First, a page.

Deadly drugs like fentanyl continue to be an epidemic across the country.
While things may not seem as bad in Saskatoon as they were two years ago, the streets are still plagued with the problem. Fortunately, there are more people than ever to help save someone in the event of an overdose.
“From our paramedics’ perspective, we are seeing more overdose calls … we’re seeing a trend and it’s trending up. What worries us is the potency of the drugs that are being used,” MD Ambulance spokesperson Troy Davies said.
Fentanyl is so strong that a dose the size of a snowflake can be fatal. There were 36 fentanyl-related deaths in Saskatchewan between 2014 and 2016.
The crisis prompted jurisdictions to allow for the use of naloxone, commonly known as Narcan, to bring drug users back from the brink of death.
In 2015, take-home naloxone kits were introduced in Saskatchewan. Eight health regions currently provide the life-saving kits free of charge.
“You give it, you’re going to see an immediate effect if it’s a true narcotic overdose and it’s something we’re using more and more every day,” Davies said.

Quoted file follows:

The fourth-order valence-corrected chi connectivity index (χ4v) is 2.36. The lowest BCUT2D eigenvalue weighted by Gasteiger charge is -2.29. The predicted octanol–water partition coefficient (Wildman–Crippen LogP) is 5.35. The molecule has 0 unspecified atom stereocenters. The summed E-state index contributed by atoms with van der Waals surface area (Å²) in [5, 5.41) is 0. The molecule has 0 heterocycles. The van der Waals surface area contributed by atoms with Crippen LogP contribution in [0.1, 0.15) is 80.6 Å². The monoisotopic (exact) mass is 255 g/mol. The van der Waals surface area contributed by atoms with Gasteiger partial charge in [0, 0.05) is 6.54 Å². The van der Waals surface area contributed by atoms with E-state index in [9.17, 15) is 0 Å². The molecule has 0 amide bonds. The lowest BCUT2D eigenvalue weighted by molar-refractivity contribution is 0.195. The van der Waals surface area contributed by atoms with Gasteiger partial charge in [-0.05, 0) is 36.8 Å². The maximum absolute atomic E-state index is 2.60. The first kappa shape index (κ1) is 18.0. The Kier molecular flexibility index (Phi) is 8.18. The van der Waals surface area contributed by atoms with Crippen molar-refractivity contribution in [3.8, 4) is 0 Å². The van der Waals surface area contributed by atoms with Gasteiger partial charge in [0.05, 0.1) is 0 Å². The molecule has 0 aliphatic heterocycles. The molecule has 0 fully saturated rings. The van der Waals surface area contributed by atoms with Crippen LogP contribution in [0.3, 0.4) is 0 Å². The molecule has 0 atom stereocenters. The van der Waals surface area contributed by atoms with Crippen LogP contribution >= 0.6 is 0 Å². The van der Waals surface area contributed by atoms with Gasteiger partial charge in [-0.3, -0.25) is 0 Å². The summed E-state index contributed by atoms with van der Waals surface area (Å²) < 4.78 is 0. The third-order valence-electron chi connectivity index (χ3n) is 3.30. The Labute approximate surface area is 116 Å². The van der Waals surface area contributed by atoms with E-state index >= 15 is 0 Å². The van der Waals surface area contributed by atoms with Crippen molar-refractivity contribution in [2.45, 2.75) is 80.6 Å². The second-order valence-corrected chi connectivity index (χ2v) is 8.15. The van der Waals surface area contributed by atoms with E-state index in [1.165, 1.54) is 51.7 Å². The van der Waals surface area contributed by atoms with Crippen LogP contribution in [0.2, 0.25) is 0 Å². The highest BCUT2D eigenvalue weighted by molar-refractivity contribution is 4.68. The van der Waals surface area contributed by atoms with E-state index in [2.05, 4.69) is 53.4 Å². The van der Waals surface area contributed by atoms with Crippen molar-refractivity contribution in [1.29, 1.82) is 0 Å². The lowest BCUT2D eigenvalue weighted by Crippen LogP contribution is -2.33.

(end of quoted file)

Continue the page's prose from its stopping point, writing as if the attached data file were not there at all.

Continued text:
Illicit drugs have even changed the way Saskatoon Fire Department paramedics do their jobs.
“Prior to December of last year, our paramedics were not administering IV drugs or drugs of those types,” assistant fire chief Anthony Tataryn said.
Before, the administration of the antidote was only permitted by specially-trained paramedics and staff in emergency departments. But now, all 150 paramedics with the department are licensed and ready.
“Our paramedics can deliver naloxone in three different methods — they can deliver intravenously, intramuscular or nasal,” Tataryn said.
Naloxone kits distributed by the province can only be administered intravenously. It works the quickest and is the least expensive.
For Saskatoon Fire Department paramedics, how the antidote is delivered depends on the patient.
“An individual who’s outside, who’s veins are retracted — it’s really hard to establish that IV but you can always find a muscle to give that intramuscular injection,” paramedic Nate Husulak said.
In 11 months, fire crews have used the drug five times, potentially saving those people from a fatal overdose.